Disability And Religious Diversity: Cross-Cultural and Interreligious Perspectives

Hardcover | October 15, 2011

byDarla Schumm, Michael Stoltzfus

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This edited collection of essays critically examines how diverse religions of the world represent, understand, theologize, theorize and respond to disability and/or chronic illness. Contributors employ a wide variety of methodological approaches including ethnography, historical, cultural, or textual analysis, personal narrative, and theological/philosophical investigation.

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This edited collection of essays critically examines how diverse religions of the world represent, understand, theologize, theorize and respond to disability and/or chronic illness. Contributors employ a wide variety of methodological approaches including ethnography, historical, cultural, or textual analysis, personal narrative, and t...

Darla Schumm is an Associate Professor of Religion at Hollins University. Michael Stoltzfus is a Professor of Philosophy and Religious Studies at Valdosta State University.

other books by Darla Schumm

Disability in Judaism, Christianity, and Islam: Sacred Texts, Historical Traditions, and Social…
Disability in Judaism, Christianity, and Islam: Sacred ...

Kobo ebook|Oct 24 2011

$91.19 online$118.37list price(save 22%)
Format:HardcoverDimensions:254 pages, 8.61 × 5.7 × 0.78 inPublished:October 15, 2011Publisher:Palgrave MacmillanLanguage:English

The following ISBNs are associated with this title:

ISBN - 10:0230119735

ISBN - 13:9780230119734

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Table of Contents

Section One: Religion, Narrative Identity and Disability * Performance of Muslim Daily Prayer by Physically Disabled Practitioners--Arseli Dokumaci * Since Feathers Have Grown on My Body:  Madness, Art, and Healing in Celtic Reconstructionist Spirituality--Erynn Rowman Laurie * Whatever the Sacrifice: Illness and Authority in the Baha’i Faith--Priscilla Gilman * Stations of Victoria & Rosalina’s Broken Bread--Aimee Burke Valeras * Section Two: Religion, Accessibility and Disability * Disabled Rites:  Ritual and Disability in Wicca--Jo Pearson * A Secular Case for Religious Inclusion of Individuals with Intellectual Disabilities--Jeff McNair & Abigail Schindler * Health and Disability Care in Native American & Alaska Native Communities--Lavonna Lea Lovern * Section Three: Inter-Religious and Cross-Cultural Comparisons of Disability * Native American Concepts Involving Human Differences--Lavonna Lea Lovern * Chronic Illness and Disability: Paradigms of Suffering and Healing in Buddhism and Christianity--Michael Stoltzfus & Darla Schumm * Disability, Agency and Engagement:  Three Wisdom Traditions Call to be Radically Available--Lynne Bejoian, Molly Quinn & Maysaa Bazna * Best Practices for Faith-Based Organizations Working With Deaf Communities in Developing Countries--Amy Wilson & Kirk VanGilder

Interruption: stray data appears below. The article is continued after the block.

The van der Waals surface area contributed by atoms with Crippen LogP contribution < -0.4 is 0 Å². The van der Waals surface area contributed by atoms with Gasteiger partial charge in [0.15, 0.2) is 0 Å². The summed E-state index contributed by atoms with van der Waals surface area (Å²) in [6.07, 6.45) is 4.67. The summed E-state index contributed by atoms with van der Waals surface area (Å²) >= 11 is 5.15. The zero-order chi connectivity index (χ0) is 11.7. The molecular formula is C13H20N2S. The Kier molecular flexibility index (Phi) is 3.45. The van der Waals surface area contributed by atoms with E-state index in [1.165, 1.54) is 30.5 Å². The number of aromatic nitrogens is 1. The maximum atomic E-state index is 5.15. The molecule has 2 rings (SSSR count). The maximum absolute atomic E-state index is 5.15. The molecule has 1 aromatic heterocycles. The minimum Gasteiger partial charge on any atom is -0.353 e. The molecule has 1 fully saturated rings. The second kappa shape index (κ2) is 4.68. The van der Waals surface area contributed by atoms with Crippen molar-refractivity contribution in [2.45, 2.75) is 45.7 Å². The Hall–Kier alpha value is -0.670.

Editorial Reviews

"As much as scholarship on religion and disability focuses on the diversity of human bodies and experiences, it must also be attentive to the wide variety of religious traditions that form and inform us. This work is an important step in recognizing and affirming the religious diversity of our global community, and as such is long overdue." - Deborah Creamer, Associate Dean for Academic Affairs, Iliff School of Theology "This text skillfully captures the moments of intersection between religion and disability and shares the resulting disconnect or synergy in an honest and compelling way. Narratives and inquiry combine to inform and encourage rich discussion and debate about the inclusion of people with disabilities, or lack thereof, in diverse religious traditions." - Kimberly Tanner, Director, Access Office, Valdosta State University "For those in the academy, this text fills a significant gap in the area of religion and disability. While there is an increasing body of literature within Christianity and Judaism that deals with issues of disability, little has been written from the perspective of other religious traditions. This volume, then, represents a significant step in exploring the intersection between disability studies and particular religions and spiritual practices. Hopefully it will spark further, more systematic analyses of the positive and negative contributions each religion makes to disability studies and to the lives of persons who live with a disability." - Kathy Black, Claremont School of Theology